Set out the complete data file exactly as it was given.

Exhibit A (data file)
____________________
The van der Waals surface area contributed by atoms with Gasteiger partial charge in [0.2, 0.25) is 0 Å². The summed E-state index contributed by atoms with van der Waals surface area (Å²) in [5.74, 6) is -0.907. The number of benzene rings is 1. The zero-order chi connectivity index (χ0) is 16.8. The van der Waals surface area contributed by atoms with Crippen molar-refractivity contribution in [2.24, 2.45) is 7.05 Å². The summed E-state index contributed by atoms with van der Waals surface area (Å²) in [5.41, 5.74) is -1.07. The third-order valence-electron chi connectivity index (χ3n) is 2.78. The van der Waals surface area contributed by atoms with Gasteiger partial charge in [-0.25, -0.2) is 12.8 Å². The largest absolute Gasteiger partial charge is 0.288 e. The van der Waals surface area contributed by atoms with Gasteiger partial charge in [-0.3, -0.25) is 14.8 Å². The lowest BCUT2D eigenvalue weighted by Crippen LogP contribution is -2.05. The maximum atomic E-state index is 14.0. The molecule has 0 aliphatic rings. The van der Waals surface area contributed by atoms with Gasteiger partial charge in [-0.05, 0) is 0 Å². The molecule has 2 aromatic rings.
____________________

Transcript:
The van der Waals surface area contributed by atoms with Gasteiger partial charge in [0.2, 0.25) is 0 Å². The summed E-state index contributed by atoms with van der Waals surface area (Å²) in [5.74, 6) is -0.907. The number of benzene rings is 1. The zero-order chi connectivity index (χ0) is 16.8. The van der Waals surface area contributed by atoms with Crippen molar-refractivity contribution in [2.24, 2.45) is 7.05 Å². The summed E-state index contributed by atoms with van der Waals surface area (Å²) in [5.41, 5.74) is -1.07. The third-order valence-electron chi connectivity index (χ3n) is 2.78. The van der Waals surface area contributed by atoms with Gasteiger partial charge in [-0.25, -0.2) is 12.8 Å². The largest absolute Gasteiger partial charge is 0.288 e. The van der Waals surface area contributed by atoms with Gasteiger partial charge in [-0.3, -0.25) is 14.8 Å². The lowest BCUT2D eigenvalue weighted by Crippen LogP contribution is -2.05. The maximum atomic E-state index is 14.0. The molecule has 0 aliphatic rings. The van der Waals surface area contributed by atoms with Gasteiger partial charge in [-0.05, 0) is 0 Å². The molecule has 2 aromatic rings.